6. Mind Your P’s and Q’s

I have learned to trust my team, and that’s a nice feeling.

It’s like they told us in kindergarten. Please, thank you and excuse me are magic words. But just recently I realized the magic happens in me when I say them.

When I started thanking people for pointing out my mistakes, it was mostly to appear polite. But it didn’t take long for me to really feel thankful. I’ve heard people say they like getting criticism, but that’s never been me.

Usually my defenses slam up when my mistakes are pointed out to me. Since I have started thanking people for their negative feedback—whether I feel thankful in the moment or not—I have been experiencing less defensiveness and more thankfulness.

My coworkers have my back and are helping me create the best product possible. I have learned to trust my team, and that’s a nice feeling. Likewise, no matter how big a rush I am in, whenever I approach a coworker about something I need, I say “Excuse me,” and make sure it’s a good time to interrupt them.

It shows I consider their time and work is as valuable as mine, and that they are important to me. And it reminds me to slow down and remember the same.

7. Try to Take Care of Yourself

You can’t be there for others it you aren’t taking care of yourself.

Note the word try. We all know how easy it is to let go of the things we need to do for ourselves. Still, here a reminder: you can’t be there for others it you aren’t taking care of yourself.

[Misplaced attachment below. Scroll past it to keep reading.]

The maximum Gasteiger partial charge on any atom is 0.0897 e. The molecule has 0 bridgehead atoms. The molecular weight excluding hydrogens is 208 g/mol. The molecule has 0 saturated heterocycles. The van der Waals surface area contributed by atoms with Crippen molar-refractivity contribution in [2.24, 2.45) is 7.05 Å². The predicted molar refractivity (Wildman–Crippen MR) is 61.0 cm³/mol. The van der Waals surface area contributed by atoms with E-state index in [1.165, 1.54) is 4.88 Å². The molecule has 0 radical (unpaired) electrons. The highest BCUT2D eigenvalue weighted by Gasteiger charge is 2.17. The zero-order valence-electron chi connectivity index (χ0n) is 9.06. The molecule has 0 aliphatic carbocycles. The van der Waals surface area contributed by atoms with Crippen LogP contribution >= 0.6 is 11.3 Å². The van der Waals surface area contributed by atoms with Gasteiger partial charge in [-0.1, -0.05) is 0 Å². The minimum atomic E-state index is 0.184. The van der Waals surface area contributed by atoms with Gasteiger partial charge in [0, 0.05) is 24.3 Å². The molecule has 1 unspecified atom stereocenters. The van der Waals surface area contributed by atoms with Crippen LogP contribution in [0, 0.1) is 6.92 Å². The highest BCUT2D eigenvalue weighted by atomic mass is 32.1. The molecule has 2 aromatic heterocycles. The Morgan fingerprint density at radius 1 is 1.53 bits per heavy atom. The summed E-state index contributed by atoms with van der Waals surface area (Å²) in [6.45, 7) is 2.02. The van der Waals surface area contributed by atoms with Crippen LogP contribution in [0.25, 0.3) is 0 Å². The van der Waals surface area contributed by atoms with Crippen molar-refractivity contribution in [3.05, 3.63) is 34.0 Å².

My meditation app starts every session reminding me to visualize the people who will be affected by increased calmness and presence. Taking care of myself isn’t just something I do for myself, it’s something I do for everyone I interact with every day.

How I act and feel at work is often the best indicator of how well I am taking care of myself. When I am faithful in my self-care, I seem to do the things listed above effortlessly.

When I slack off the become harder and harder until they just aren’t worth the effort, I stop being the kind of colleague I want to be.

Post By:

Beth Beaty

Beth Beaty is a communication specialist for Prince of Peace Lutheran Church in Burnsville, Minn. She worked in cooperate communications for nearly 20 years while being active in church leadership as a volunteer before merging her passions five years ago.